Today’s update is in honor of my biggest accomplishment of last week–finishing my rewrite (draft 3) of Runaway.
Runaway’s synopsis and working cover is up on my WIPs page with my other novel projects, but just so everyone is caught up:
Roscoe Pratt, now 18, is supposed to kill his mother to take over leadership of the Pack. He wants that responsibility like he wants a silver bullet to the temple, and none of the rest of the Pack seems eager for him to take it. The Pack has bigger problems to worry about, too, like the fact that a huge logging company is going to begin destroying their forest home within the month. With his best friend telling him to flee from the impossible odds and his girlfriend telling him to seek revenge for what the humans did to Roscoe’s father a decade ago, Roscoe is caught in the middle of the worst kind of indecision. That is until he winds up a hostage in the logger camp and the people he cares about begin dropping like flies.
Runaway is a young adult urban fantasy (well, maybe rural fantasy) project, clocking in at 85,000 words and set in the same universe as Tempestuous and Sigma Radiant. The world of Terra (placeholder name, don’t worry) is a planet of fantasy races called Folk, where humans are the aliens (although not the only ones), and tensions rise as their population outgrows that of the planet’s original inhabitants. There’s also an old international, inter-species peace-keeping organization (which may not actually be doing its job) and seven dormant gods, one of whom is trying his best to wake up and wreak havoc very soon.
Runaway is my strongest novel so far, with the most dynamic characters, cohesive plot, and identifiable themes. I have learned so much from writing this book; I think the biggest lesson I took from it was that a book is nothing without characters who want something (especially villains). I’ve read that platitude thousands of times in articles and books, but it took writing a book where the plot hinges on characters’ clashing desires to make me realize how necessary those are.
Anyway, now that Runaway has been rewritten, it’ll sit in a drawer for a while as I finish up Tempestuous, which likely has less than 10,000 words to go. Following that, I’ll begin a major overhaul of Sigma Radiant, develop a coherent outline for the whole series, and cycle back to Runaway to prepare for the querying process by the end of the summer. (I shuddered as I typed that. Exciting!)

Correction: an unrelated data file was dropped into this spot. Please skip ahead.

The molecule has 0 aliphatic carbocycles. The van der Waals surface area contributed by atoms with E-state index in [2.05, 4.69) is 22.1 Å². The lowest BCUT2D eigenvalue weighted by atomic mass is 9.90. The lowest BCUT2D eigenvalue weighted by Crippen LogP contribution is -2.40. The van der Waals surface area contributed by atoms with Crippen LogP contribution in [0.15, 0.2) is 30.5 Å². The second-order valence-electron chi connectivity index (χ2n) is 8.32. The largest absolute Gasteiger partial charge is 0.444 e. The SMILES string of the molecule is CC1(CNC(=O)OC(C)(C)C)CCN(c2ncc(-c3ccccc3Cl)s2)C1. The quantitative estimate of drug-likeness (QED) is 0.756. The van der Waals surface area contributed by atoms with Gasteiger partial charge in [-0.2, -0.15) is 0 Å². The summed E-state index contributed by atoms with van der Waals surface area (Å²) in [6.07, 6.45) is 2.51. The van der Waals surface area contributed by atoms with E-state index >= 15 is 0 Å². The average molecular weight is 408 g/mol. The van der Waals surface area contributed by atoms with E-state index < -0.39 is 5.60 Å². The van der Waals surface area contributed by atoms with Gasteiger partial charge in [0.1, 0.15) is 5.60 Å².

I seriously can’t recommend these books enough. I just bought the box set because I found out Chima would be visiting a nearby town for a signing (canceled, sadly), and I remembered how in high school the books had captivated me. Several years later, the series is just as fantastic as it was in the first reading, and I realized how much Chima’s writing style and fantasy elements ended up influencing my own work. I tore through four 500-page books in less than a week. If you have any interest in young adult, high fantasy, or both, read those books–especially because Chima just released the first book in the sequel series.
Chima also has a blog which has plenty of writing-related content in the archives. I’ll definitely be combing through it soon.
And the usual good things that happened:
- I landed a job beginning this fall as the Social Media and Content Manager for the Center for Innovation and Entrepreneurship at my college.
- I found out that one of my all-time favorite short stories has been accepted for publication in Runestone Journal.
- We had a wonderful Mother’s Day in my family.
- Last night I subbed for my dad’s bowling team while he and my mother and grandparents are in Europe, and we kicked butt.
I hope everyone has had a similarly fun-filled two weeks.